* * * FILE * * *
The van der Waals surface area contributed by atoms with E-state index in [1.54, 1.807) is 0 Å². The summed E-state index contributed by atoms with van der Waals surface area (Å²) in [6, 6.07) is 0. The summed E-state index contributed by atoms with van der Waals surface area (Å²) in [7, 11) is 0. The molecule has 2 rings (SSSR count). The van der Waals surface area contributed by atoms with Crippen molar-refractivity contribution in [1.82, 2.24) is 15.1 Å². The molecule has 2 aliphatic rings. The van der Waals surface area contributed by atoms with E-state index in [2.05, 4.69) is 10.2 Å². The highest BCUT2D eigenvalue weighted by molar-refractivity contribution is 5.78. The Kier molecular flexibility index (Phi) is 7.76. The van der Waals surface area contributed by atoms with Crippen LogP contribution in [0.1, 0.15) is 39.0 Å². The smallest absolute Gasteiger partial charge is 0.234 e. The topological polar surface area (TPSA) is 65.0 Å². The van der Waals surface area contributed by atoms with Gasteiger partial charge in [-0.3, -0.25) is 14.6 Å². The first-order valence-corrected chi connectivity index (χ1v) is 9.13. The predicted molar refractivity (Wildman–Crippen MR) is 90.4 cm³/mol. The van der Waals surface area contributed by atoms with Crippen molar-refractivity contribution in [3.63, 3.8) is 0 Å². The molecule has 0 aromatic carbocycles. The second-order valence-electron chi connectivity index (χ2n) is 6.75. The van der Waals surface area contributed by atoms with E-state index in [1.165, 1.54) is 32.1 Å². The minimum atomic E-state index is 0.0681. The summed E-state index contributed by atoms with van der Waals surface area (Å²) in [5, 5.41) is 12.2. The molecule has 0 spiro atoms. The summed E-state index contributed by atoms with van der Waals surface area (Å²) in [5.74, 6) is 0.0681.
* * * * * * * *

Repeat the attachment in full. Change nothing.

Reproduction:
The van der Waals surface area contributed by atoms with E-state index in [1.54, 1.807) is 0 Å². The summed E-state index contributed by atoms with van der Waals surface area (Å²) in [6, 6.07) is 0. The summed E-state index contributed by atoms with van der Waals surface area (Å²) in [7, 11) is 0. The molecule has 2 rings (SSSR count). The van der Waals surface area contributed by atoms with Crippen molar-refractivity contribution in [1.82, 2.24) is 15.1 Å². The molecule has 2 aliphatic rings. The van der Waals surface area contributed by atoms with E-state index in [2.05, 4.69) is 10.2 Å². The highest BCUT2D eigenvalue weighted by molar-refractivity contribution is 5.78. The Kier molecular flexibility index (Phi) is 7.76. The van der Waals surface area contributed by atoms with Crippen LogP contribution in [0.1, 0.15) is 39.0 Å². The smallest absolute Gasteiger partial charge is 0.234 e. The topological polar surface area (TPSA) is 65.0 Å². The van der Waals surface area contributed by atoms with Gasteiger partial charge in [-0.3, -0.25) is 14.6 Å². The first-order valence-corrected chi connectivity index (χ1v) is 9.13. The predicted molar refractivity (Wildman–Crippen MR) is 90.4 cm³/mol. The van der Waals surface area contributed by atoms with Crippen molar-refractivity contribution in [3.63, 3.8) is 0 Å². The molecule has 0 aromatic carbocycles. The second-order valence-electron chi connectivity index (χ2n) is 6.75. The van der Waals surface area contributed by atoms with E-state index in [1.165, 1.54) is 32.1 Å². The minimum atomic E-state index is 0.0681. The summed E-state index contributed by atoms with van der Waals surface area (Å²) in [5, 5.41) is 12.2. The molecule has 0 spiro atoms. The summed E-state index contributed by atoms with van der Waals surface area (Å²) in [5.74, 6) is 0.0681.